Autonomous machines and the Internet of Things have brought sensors to the forefront of electronics design.
As the Internet of Things continues to expand and more applications feature autonomous functions, sensors have become an integral part of many electronic products. They capture the information that brings capability, autonomy, and precision to products in markets ranging from transportation to consumer products to medical diagnostic and treatment equipment. Every sensor depends on a connector and cable assembly. In recognition of the integral role these components play in modern systems, several connector companies are fine-tuning their offerings to offer products that optimize sensor placement in new designs, and a growing number of connector companies are acquiring sensor companies to bring that expertise in house and develop new products in tandem.
“The sensor market is very diverse right now, and that’s opening the door for companies to offer whole solutions for engineers who need to solve issues involving a sensor. A challenge might start with a sensor but looking at it as part of an integrated system brings opportunities to come up with a series of solutions to make the whole package more successful,” said Brian Wellhouse at TTI Inc, a distributor that has seen demand for sensors rise exponentially.
We talked to Wellhouse and Josh Slater at TT Electronics, a company that has one of the industry’s largest selections of sensor products, to find out more about how sensors are impacting the electronics world.
What types of sensors does your company offer?
Josh Slater at TT Electronics: Optoelectronic assemblies, pressure sensors, temperature sensors, flow sensors, level sensors, position sensors, and steering sensors (EPS sensors), among others.
Brian Wellhouse at TTI Inc.: We offer all different technologies, including pressure, force, flow, motion and position, temperature, humidity, and optical. We have a wide selection of sensors from companies like TE Sensors, Sensata, Omron, Murata, and Honeywell.
When did the company make sensors a priority, and what spurred that move?
TT Electronics: Sensors have been a prioritized part of TT Electronics’ portfolio for over 50 years, with a specific focus on providing our customers with value-add sensor assemblies to solve their most challenging problems.
TTI Inc.: Sensors have been a part of our business for a very long time, but they have recently become a much more important part of our offering. The sensors part of our business is growing by 25% a year. It’s huge. Application usage of sensors is increasing, and sensors were a door-opener for us with engineers. It’s a great product that engineers can think about “What’s next” for their application. Efficiency, added features, or just adding more data to its function can all be done with sensors.
What role do connectors and cable assemblies play in maintaining the reliability of sensors?
TT Electronics: With the majority of critical solutions, sensors are often fitted with highly reliable connectors. To the user, all the technology may appear to sit within the sensor, but quite often, the only item the user interacts with is the connector. Any fault picked up within the connector impacts the sensor solution and could lead to the sensor being labelled as a “bad product.” That makes the connector choice within the application that much more important. TT Electronics has the capability to supply both the sensor and the connector individually or as a complete unit with the quality of both products guaranteed.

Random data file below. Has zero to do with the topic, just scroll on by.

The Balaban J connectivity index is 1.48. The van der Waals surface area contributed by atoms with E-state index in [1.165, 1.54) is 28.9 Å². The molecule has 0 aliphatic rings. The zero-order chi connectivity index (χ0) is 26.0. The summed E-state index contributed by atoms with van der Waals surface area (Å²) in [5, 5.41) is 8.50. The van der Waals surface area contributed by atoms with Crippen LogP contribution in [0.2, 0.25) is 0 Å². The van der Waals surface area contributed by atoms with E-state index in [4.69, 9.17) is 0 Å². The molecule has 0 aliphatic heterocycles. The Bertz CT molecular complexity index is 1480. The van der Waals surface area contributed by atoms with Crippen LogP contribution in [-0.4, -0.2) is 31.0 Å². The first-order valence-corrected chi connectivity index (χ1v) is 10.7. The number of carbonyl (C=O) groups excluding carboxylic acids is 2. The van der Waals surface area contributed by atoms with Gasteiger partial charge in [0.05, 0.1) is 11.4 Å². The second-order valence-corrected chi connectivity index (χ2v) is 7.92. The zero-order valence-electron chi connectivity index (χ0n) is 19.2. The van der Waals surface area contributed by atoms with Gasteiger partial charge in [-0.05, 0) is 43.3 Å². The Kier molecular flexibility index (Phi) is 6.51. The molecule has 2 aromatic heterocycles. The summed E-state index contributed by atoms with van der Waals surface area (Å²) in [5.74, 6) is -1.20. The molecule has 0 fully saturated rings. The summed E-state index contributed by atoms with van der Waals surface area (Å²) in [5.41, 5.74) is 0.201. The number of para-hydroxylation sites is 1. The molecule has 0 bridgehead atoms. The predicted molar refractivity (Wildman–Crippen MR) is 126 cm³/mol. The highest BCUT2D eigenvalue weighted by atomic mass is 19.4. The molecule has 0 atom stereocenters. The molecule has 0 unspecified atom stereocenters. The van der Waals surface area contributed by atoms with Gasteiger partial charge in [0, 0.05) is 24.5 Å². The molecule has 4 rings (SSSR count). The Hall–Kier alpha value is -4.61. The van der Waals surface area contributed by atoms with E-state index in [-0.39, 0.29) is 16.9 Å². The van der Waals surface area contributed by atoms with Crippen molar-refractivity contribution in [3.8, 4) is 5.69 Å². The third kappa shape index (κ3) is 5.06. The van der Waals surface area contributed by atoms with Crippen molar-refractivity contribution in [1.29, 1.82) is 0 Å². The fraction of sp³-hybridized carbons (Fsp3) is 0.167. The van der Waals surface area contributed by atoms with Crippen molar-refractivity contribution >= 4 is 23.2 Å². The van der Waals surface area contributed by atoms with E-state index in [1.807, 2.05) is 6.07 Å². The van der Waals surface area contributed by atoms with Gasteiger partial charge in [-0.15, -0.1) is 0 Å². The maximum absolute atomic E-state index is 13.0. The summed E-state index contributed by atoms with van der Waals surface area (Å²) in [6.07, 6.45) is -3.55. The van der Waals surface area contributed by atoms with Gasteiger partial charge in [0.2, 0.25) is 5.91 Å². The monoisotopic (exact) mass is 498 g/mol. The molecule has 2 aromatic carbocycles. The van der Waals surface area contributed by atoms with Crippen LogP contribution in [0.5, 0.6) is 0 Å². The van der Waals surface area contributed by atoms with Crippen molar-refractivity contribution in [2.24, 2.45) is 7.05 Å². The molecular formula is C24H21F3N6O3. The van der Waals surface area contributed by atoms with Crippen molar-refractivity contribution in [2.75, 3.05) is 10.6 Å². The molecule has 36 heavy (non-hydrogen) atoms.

TTI Inc.: Quality connectors and cables are especially important in harsh environments. High vibration in factory automation or transient blocking unit applications have a lot of off- board sensors, so the connector reliability can be an issue, just as soldering can be for a PCB sensor. We are looking at whole systems with every customer to make sure they are getting the most compatible components. We could just sell sensors, but that’s not really how it works with this product. You want the customers to understand safety, efficiency, and compatibility. You want them to understand why we choose this one and not that one, so they get the best fit and the most functionality from that choice.
Sensors such as those used in vehicles are exposed to debris, moisture, etc. What can be done to minimize that impact?
TT Electronics: An ordinary passenger car might travel 160,000 km over its entire lifetime whereas some commercial vehicles are expected to cover more than 400,000 km in just three years. Moreover, the operating environment in a commercial vehicle is more prone to noise and vibration, which places an even greater demand on the performance and reliability an electronic power steering (EPS) system must deliver. The heavier steering loads presented by commercial and off-road industrial vehicles require a higher power assist. Steering column mounted EPS units typically produce a force of about 5 kN. Moving the EPS closer to the wheels to drive either the pinion shaft or steering rack can increase this to between 5 kN and 12 kN but will subject the EPS to higher temperatures and vibration. Larger vehicles are likely to require even greater force, at least 15 kN and potentially much more for the most demanding off-road applications. EPS systems for such vehicles will need to operate from higher voltages, e.g. 42V, and be capable of delivering output powers greater than 3 kW.
A better solution is to use non-contacting position and torque sensors, based on either magnetic sensing principles, and mount them on the steering rack. With these, the system is less affected by vibration, which reduces noise and increases reliability. TT Electronics offers the Magnetorque Plus steering sensor that is specifically designed for rack-based EPS systems and can be customized to fit larger shafts such as those found in trucks, buses, and off-road vehicles. This sensor has been rigorously tested to meet the vibration challenges posed by commercial vehicles.